14 Dec Economic Growth in European Union NUTS-3 Regions
This paper analyzes the growth pathways
of 1,321 regions in the European Union from 2003 to 2017.
The aim is to inform integrated territorial investments and
other economic development initiatives in lagging regions.
Using the definition of lagging regions from the European
Commission’s Catching Up Initiative, more than two-thirds of
the European Union member states have lagging regions when
defined at the Nomenclature of Territorial Units for
Statistics-3 scale. These small lagging regions are often
hidden within larger and more prosperous regions. The paper
considers the roles of industrial structure, innovation, and
inward foreign direct investment as growth-enhancing
factors. The findings indicate that the growth dynamics in
low-income regions are different from those in regions in
other income groups: there is no overall pattern in the
contribution of industry to growth but there is a strong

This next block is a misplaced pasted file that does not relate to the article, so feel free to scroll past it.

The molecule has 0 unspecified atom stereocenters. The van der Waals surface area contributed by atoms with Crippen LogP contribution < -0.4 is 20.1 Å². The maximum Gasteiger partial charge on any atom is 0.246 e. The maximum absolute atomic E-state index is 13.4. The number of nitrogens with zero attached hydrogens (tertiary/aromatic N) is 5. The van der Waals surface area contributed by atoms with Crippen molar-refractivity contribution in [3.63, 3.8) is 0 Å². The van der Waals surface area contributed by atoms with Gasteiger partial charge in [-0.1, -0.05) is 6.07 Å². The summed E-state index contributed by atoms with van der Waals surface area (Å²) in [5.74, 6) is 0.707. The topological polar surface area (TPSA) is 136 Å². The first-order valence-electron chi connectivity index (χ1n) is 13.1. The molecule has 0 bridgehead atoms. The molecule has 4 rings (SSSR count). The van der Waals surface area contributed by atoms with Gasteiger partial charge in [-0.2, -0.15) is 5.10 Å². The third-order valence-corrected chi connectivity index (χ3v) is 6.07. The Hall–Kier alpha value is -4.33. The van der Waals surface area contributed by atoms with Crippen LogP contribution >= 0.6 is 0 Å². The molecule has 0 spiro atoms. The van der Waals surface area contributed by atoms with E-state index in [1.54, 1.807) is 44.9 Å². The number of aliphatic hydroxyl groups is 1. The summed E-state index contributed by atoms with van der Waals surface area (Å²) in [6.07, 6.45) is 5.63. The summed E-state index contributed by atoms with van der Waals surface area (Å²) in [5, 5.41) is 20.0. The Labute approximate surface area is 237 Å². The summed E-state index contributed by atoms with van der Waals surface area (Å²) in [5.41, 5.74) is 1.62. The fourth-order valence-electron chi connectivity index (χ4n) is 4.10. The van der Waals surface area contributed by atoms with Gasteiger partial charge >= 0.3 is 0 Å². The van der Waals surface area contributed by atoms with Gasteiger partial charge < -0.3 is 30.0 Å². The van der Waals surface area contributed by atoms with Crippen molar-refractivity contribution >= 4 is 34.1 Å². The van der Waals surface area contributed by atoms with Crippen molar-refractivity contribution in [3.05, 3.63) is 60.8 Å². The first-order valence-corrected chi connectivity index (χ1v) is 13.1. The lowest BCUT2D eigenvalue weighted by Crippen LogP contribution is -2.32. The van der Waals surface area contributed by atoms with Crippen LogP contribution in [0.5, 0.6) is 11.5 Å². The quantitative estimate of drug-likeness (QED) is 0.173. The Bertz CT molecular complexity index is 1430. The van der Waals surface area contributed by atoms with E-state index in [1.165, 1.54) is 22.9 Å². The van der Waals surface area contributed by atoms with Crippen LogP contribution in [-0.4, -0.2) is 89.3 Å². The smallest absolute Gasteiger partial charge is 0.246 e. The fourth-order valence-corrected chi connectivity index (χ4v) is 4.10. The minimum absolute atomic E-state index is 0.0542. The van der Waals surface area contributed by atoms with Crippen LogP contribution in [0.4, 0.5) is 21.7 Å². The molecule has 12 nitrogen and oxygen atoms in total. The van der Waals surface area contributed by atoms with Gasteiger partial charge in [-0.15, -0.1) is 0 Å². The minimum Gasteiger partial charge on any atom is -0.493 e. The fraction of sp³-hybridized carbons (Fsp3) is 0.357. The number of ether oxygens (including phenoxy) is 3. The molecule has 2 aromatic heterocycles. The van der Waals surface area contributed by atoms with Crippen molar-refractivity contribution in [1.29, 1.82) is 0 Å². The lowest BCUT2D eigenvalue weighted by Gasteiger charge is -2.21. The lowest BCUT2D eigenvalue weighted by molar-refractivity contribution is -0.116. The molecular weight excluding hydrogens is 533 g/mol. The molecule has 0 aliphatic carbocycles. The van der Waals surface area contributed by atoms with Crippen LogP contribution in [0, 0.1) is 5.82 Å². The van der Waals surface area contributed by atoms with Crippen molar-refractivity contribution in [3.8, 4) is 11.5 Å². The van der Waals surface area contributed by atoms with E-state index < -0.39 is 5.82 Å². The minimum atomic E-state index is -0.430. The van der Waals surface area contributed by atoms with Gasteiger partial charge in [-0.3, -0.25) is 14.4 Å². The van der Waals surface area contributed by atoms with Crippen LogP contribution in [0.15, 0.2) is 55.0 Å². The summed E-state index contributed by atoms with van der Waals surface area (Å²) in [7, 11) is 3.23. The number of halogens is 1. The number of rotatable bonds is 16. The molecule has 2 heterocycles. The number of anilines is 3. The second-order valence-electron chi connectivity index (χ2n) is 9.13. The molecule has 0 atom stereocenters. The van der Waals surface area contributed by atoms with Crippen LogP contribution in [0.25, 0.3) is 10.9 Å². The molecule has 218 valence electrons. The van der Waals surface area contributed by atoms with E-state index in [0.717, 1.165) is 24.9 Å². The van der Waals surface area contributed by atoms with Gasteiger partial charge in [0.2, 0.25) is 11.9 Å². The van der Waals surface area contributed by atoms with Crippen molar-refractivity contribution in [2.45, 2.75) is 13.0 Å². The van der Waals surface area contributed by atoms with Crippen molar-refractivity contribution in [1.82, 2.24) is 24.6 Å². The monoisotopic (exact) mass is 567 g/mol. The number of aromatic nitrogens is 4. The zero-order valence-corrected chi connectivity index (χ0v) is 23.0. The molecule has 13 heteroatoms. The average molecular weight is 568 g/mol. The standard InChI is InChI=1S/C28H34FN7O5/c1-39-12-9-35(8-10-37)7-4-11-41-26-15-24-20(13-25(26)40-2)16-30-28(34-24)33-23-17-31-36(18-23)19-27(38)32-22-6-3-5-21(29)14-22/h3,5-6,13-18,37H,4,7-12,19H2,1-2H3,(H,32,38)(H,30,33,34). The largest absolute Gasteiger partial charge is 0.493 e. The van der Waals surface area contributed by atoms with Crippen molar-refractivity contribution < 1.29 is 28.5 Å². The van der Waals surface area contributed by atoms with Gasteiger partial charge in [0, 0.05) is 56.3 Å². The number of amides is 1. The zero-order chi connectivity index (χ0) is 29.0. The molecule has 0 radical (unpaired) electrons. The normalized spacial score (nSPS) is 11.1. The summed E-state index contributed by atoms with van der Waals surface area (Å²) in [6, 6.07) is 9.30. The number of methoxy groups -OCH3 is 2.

association between foreign direct investment and growth.
Among low-growth lagging regions — the 171 small regions in
the European Union with gross domestic product per capita
less than 90 percent of the European Union average, and
stagnant or negative growth performance — growth is
correlated with construction and innovation. There are also
differences in the growth pathways of rural and non-rural
regions: growth is associated with moving away from
agriculture in rural regions, and it is associated with
construction and innovation in non-rural regions. The
results imply that a finer geographic scale can be important
in policy making and programming of Cohesion Policy Funds,
to cater to different needs and opportunities at the scale
of Nomenclature of Territorial Units for Statistics-3 regions.